forecast for the next 36 hours from what we've been highlighting. A
stalled frontal boundary situated over south-central New England
early this morning will begin to shift northward as a warm front
over the next few hours as a broad area of low pressure over the
Great Lakes shifts northeastward into the Ottawa Valley. Spotty
light showers across central and eastern portions of the CWA will
generally dry out towards daybreak, while to the west a cold front
attendant to the aforementioned low will approach the St. Lawrence
Valley with showers developing out ahead into the Adirondacks and
far northern Champlain Valley through noon. Meanwhile, eastward
ahead of the front, a strong low-level jet of 40-50kts will develop
in response to a tightening pressure gradient between the front and
high pressure over the Atlantic basin. Relatively stable low levels
and poor lapse rates will keep the bulk of these winds aloft, but
the southerly channeled flow up the Champlain Valley will still
likely produce gusts in the 30-40 mph range across Grand Isle and
western portions of Chittenden/Franklin counties of Vermont as well
as on the open water of Lake Champlain from mid-morning through
early afternoon.

Temperatures will be unseasonably warm today as well due to the
above mentioned strong warm air advection, but just how warm is
difficult to pinpoint due to low clouds and stable low levels. 925mb
temps do warm to near +15C this afternoon, but soundings don't
support mixing that high so I feel we'll fall short of the
previously forecast 70 degrees in the Champlain Valley. Still
mid/upper 60s seem plausible in the deeper valleys with low 60s
across the Adirondacks and eastern Vermont before the aforementioned
front shifts into central portions of the CWA late this afternoon
and eastern Vermont during the evening hours before falling apart
towards midnight. Due to the slow progression of the front eastward
during the day, the highest rainfall amounts will occur from the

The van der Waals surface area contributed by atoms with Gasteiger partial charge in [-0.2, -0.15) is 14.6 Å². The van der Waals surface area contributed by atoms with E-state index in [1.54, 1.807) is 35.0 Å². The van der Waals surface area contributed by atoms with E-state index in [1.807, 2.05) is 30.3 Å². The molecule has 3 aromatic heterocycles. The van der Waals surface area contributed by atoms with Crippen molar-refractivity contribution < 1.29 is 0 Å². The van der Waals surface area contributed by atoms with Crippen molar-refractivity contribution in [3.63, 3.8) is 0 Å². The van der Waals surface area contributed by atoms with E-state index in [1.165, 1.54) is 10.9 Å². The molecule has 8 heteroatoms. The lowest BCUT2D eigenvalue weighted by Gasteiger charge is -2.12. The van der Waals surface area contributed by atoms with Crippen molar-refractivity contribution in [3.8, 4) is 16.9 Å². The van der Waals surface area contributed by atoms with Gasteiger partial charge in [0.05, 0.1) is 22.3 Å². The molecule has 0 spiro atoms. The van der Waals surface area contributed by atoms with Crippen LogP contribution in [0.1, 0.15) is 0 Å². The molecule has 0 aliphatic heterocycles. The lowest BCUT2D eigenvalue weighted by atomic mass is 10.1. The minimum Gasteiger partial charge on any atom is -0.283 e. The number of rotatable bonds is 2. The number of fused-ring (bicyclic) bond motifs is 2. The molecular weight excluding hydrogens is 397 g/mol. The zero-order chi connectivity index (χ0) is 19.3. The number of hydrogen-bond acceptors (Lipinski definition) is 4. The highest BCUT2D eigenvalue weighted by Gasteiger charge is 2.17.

Adirondacks westward where 0.25-0.33" is expected, while far
northern portions of the Champlain Valley may see up to 0.25", but
the rest of the area will likely be about 0.15" or less.

Post frontal passage tonight conditions quickly dry out as high
pressure builds into the region, but weak cold air advection and
scattered to numerous clouds lingering about will keep temperature
mild in the mid 40s to low 50s. Dry conditions and partly cloudy
skies will ensue for Thursday, with no precipitation expected and
temperatures remaining above seasonal normals in the upper 50s to
mid 60s.

&&

.SHORT TERM /THURSDAY NIGHT THROUGH FRIDAY/...
As of 345 AM EDT Wednesday...Warmer and more moist air will 
once again surge through the North Country Thursday night as the
front perpetually in our area this week lifts back northward as
a warm front. A few showers are possible in the evening across 
mainly northern New York but areas of drizzle and mist will be 
favored just about everywhere as the overnight progresses, with 
maybe the exception of southeastern Vermont where less warming 
aloft is expected. The lack of surface wind and warm advection 
just above a cool surface layer will create a stable and 
saturated near-surface, which will help maintain steady 
temperatures ranging from low 40s to low 50s. Out ahead of a 
cold front approaching from the west, warmest air will pool up 
causing a bit of a temperature gradient from west to east during
the daytime Friday. While there will be quite a bit of cloud 
cover, temperatures should still top off in the low 60s in 
eastern Vermont while rising as high as 75 in the St. Lawrence 
Valley.

&&

.LONG TERM /FRIDAY NIGHT THROUGH TUESDAY/...
As of 345 AM EDT Wednesday...Models have had good run-to-run
agreement and consistency with the cold front passage occurring
during the overnight hours in northern New York into Saturday
morning across eastern Vermont. There will be a thin ribbon of
clouds and precipitation associated with the front. With the surface
low progged to be up in northern Quebec, and associated jet streak
in central Quebec, we will see only a quick hit of light rain.
However, think surface forcing is sufficient to support chances
everywhere, with generally less spatial coverage of showers as you
go south and east. The main feature of the front will be the sharp